Negligence in cybersecurity training delivered to all the staff can often be the reason why companies suffer from major cyber attacks. To prevent this, organizations should improve phishing awareness across the employees, and get an extra layer of protection by monitoring for suspicious emails received on the server.
Earlier this year, the news reported that hackers had been secretly monitoring email accounts and exchanges between US government officials tasked with identifying foreign threats to national security for months. The attackers gained access through malicious code injected in SolarWinds software installation, which allowed them to access the network unnoticed which they then used to break into Microsoft’s email client.
This incident shows the need for security measures taken to make sure that the emails do not get compromised.
One of the security measures needed is using a 2FA to all work accounts and implementing this as a company policy, and another is keeping track of logs and their anomalies concerning sending and receiving emails, and login activities outside of usual working hours.
User Access Privileges
The way Office 365 is architected can make it challenging for large or diverse organizations to create the right team of admins with the right mix of permissions for effectively managing digital workspaces (Groups, Teams, SharePoint sites, etc).
If organizations decide to choose MS Office 365, they need to make a hard decision – should they let escalate the users’ levels of access and therefore hinder admins’ abilities to manage them, or should they get admins involved in these processes, which means they will have access to all scopes in Office 365.
It’s important to regularly review and audit your Office 365 admin roles to ensure consistency. Also, it’s important to monitor logs related to privilege access changes. This can help you prevent security breaches from both – internal malicious actors, and from hackers stealing users’ credentials.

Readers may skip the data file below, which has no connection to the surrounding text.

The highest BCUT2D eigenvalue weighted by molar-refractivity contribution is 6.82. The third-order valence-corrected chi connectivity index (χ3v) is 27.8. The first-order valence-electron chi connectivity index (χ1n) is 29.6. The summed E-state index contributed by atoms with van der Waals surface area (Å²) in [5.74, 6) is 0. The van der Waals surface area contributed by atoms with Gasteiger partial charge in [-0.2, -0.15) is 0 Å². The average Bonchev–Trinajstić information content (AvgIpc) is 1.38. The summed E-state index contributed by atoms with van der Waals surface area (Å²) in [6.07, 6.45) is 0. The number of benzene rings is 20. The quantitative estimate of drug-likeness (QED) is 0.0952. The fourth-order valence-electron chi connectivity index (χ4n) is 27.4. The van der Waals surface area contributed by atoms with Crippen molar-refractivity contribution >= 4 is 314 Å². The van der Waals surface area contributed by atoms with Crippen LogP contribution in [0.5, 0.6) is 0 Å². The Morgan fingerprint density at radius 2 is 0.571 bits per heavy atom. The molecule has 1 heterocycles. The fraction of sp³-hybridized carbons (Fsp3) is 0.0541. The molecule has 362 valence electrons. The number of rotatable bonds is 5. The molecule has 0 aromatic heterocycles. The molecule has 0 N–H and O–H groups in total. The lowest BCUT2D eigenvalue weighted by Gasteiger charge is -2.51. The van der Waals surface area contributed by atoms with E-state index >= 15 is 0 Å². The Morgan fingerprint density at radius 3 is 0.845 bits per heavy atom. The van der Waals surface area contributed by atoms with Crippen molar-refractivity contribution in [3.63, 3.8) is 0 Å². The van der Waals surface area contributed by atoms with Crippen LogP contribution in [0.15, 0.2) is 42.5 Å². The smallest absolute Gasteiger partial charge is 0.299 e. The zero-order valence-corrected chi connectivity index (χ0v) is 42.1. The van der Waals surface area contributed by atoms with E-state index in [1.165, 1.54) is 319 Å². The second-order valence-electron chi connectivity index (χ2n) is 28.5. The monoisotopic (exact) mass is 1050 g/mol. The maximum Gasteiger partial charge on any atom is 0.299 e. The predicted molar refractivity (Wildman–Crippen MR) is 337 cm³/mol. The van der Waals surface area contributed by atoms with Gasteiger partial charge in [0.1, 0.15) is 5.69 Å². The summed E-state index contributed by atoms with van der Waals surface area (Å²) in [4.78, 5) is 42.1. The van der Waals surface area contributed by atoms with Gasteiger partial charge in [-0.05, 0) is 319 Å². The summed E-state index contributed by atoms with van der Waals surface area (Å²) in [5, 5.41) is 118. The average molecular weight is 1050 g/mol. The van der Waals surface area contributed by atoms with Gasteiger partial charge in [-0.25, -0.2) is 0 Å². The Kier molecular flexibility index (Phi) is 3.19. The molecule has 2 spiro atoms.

Best Practices to Keep Your Office 365 Secure
To secure your MS Office 365, you need to take certain security measures. Below we have listed some of the most important ones:
- Regularly backup data, either with another cloud provider or locally
- Use DLP Tools
- Perform data classification of the data you process and store
- Secure videoconferencing
- Get password alerts
- Set up an MFA
- Train users (make them more cyber aware)
- Set up admin roles
- Increase email malware protection
- Protect against ransomware
- Limit email auto-forwarding
- Use office message encryption
- Increase email phishing protection
- Protect against malicious attachments and files
- Protect against phishing attacks with Safe Links
How Can LogSentinel SIEM Help You Improve Office 365 Security
LogSentinel SIEM will help you take control over all your systems in users, having a unified command center from which you can monitor for anomalies and take actions on time.
Here are the MS Office 365 Security use cases where LogSentinel SIEM will help you guard your data better and easier:
Leveraging phishing detection tools for your Outlook is important in order to add an extra layer of security to your mail. With LogSentinel SIEM, you will be able to monitor the stream of emails in real-time. This will help you to detect and respond to threats in phishing emails using built-in rules and machine learning.
LogSentinel SIEM will be scanning all emails (preferably sent automatically by a shared inbox and deleted after being scanned) for indicators of phishing. We use a set of heuristics to detect phishing, spear-phishing, and whaling attacks, including link inspection, content inspection, and similarity of brands and images to popular ones. Even if you already have a phishing protection solution, chances are it will miss a phishing attempt, so an extra layer of protection may save the day.
LogSentinel SIEM has a single-instance agent with a simple configuration for the entire organization, which means that you will be able to integrate the phishing detection feature very quickly.